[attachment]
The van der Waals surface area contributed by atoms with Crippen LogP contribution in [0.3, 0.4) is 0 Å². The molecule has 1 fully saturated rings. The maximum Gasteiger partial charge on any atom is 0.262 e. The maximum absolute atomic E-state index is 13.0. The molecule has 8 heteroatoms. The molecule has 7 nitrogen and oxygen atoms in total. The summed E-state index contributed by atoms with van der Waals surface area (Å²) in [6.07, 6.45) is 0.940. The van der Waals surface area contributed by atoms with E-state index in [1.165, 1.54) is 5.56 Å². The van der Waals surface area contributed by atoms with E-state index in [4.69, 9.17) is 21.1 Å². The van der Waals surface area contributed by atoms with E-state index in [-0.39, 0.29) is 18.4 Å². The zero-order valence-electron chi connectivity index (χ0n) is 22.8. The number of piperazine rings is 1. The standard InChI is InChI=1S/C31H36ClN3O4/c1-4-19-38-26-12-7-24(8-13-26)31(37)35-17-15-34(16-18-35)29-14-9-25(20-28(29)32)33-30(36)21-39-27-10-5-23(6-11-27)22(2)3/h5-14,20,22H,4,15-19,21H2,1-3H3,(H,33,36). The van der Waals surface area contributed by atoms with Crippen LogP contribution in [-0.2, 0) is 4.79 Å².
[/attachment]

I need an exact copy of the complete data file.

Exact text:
The van der Waals surface area contributed by atoms with Crippen LogP contribution in [0.3, 0.4) is 0 Å². The molecule has 1 fully saturated rings. The maximum Gasteiger partial charge on any atom is 0.262 e. The maximum absolute atomic E-state index is 13.0. The molecule has 8 heteroatoms. The molecule has 7 nitrogen and oxygen atoms in total. The summed E-state index contributed by atoms with van der Waals surface area (Å²) in [6.07, 6.45) is 0.940. The van der Waals surface area contributed by atoms with E-state index in [1.165, 1.54) is 5.56 Å². The van der Waals surface area contributed by atoms with E-state index in [4.69, 9.17) is 21.1 Å². The van der Waals surface area contributed by atoms with E-state index in [-0.39, 0.29) is 18.4 Å². The zero-order valence-electron chi connectivity index (χ0n) is 22.8. The number of piperazine rings is 1. The standard InChI is InChI=1S/C31H36ClN3O4/c1-4-19-38-26-12-7-24(8-13-26)31(37)35-17-15-34(16-18-35)29-14-9-25(20-28(29)32)33-30(36)21-39-27-10-5-23(6-11-27)22(2)3/h5-14,20,22H,4,15-19,21H2,1-3H3,(H,33,36). The van der Waals surface area contributed by atoms with Crippen LogP contribution in [-0.2, 0) is 4.79 Å².